Ranji Trophy: Prateek Jain's four-for rattles Railways

Ranji Trophy: Prateek Jain's four-for rattles Railways

Prateek Jain

In conditions suited for bowlers of the skiddy variety, Prateek Jain was made to look very good as Railways’ batsmen ill-assessed their own backyard and paid the price on the opening day of their Elite Group 'B' Ranji Trophy contest here on Monday. 

Arindam Ghosh’s worst nightmare manifested when the flip of the coin went Karun Nair’s way at the Karnail Singh stadium. Understandably so, after the first session didn’t see a ball bowled due to extreme fog and light drizzle. Nair, thankfully not in a mood to experiment, gave his fang-baring bowlers a go at Railways’ jugular and they responded with blood. 

Left-arm seamer Jain bagged four wickets (13-7-14-4) and A Mithun finished with two to reduce Railways to 98 for 6 in 49 overs at stumps. Ronit More, though wicketless, bowled tight lines and ensured the opponents didn’t get many loose balls to free up with. In fact, the pacers combined only conceded four boundaries. 

The bulk of Railways’ runs came during Shreyas Gopal’s inconsistent spells, and K Gowtham, back in the side after a gap of four games due to a hairline fracture on the foot, wasn’t incisive. Both the spinners were guilty being too quick through the air, and the leg-spinner was especially poor even with his lengths.   

The opening day’s assessment also cannot leave out the fact that Karnataka should have played V Koushik, the paceman. Though not as quick off the deck as Jain, Koushik’s ability to get the ball to seam would have proved vital here.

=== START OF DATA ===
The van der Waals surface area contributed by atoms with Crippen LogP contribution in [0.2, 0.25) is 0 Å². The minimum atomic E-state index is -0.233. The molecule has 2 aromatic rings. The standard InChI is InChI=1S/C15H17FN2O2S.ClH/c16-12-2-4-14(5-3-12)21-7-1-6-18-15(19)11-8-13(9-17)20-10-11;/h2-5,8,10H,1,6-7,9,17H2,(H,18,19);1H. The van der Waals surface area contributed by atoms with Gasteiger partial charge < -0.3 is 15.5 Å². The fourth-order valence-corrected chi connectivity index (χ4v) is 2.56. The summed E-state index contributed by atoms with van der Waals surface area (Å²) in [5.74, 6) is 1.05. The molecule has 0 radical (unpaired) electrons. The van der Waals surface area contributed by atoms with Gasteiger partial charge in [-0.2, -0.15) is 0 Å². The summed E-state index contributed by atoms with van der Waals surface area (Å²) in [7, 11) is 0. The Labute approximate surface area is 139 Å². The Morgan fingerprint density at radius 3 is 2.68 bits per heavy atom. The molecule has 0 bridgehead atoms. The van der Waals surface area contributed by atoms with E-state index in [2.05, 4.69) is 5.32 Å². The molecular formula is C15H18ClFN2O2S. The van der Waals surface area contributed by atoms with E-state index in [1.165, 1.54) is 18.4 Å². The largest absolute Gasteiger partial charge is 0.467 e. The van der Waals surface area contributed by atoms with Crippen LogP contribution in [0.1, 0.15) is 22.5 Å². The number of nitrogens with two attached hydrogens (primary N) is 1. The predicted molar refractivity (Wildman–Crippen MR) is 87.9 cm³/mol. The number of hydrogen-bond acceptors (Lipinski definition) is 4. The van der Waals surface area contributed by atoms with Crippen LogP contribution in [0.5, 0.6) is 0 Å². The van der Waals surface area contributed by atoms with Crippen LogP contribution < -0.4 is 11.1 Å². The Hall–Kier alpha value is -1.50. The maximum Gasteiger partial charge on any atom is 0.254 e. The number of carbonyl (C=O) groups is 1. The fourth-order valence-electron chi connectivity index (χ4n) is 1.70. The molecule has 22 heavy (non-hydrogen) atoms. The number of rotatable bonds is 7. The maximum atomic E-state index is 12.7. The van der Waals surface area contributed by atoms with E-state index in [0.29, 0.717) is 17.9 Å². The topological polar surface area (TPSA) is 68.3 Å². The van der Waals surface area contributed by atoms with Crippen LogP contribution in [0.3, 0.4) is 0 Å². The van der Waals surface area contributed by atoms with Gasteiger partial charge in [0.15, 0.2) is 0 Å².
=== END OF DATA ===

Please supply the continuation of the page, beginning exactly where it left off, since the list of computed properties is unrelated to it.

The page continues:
But now that Karnataka are in a position of command, Nair won’t want to dwell on the call. Instead, the returning skipper will look back fondly on a day when Karnataka shone bright when the conditions offered little warmth. 

With the sun out of action till about noon, there was no play to be had, and when play did kick off Ashish Sehrawat committed the mistake of cutting a ball from A Mithun instead of fending it with a straight bat. The result was a thick outside edge to Sharath Srinivas, the 'keeper, and Railways down a wicket with five runs on board.

Thereon, the Jain train went on a spree, felling victims by hitting the areas which forced the ball to stay low, very low. After trapping Mrunal Devdhar in front of the stumps, he accounted for Saurabh Singh, Mahesh Rawat and Dinesh Mor, including two wickets in an over. In each of his last three wickets, the delivery came in with the angle, naturally so for Jain, and rose none more than ankle-height before crashing into the stumps.  

Railways were let down by their reading and preparation. To make matters worse, Harsh Tyagi’s half-hearted flick ended up being so fine that it carried to Sharath Srinivas off Mithun. 

Down six for 45 runs, Railways needed some resistance. Karnataka, known to let the lower middle-order off the hook, relented, allowing Arindam Ghosh (32 n.o.) and Avinash Yadav (29 n.o.) to settle in with an unbroken 53-run partnership. Which is why Nair and Co weren’t particularly amused when the umpires suspended play twice, once at 4.15 pm and finally at 5.10 pm. Then, upon understanding the futility of the wait, they called stumps.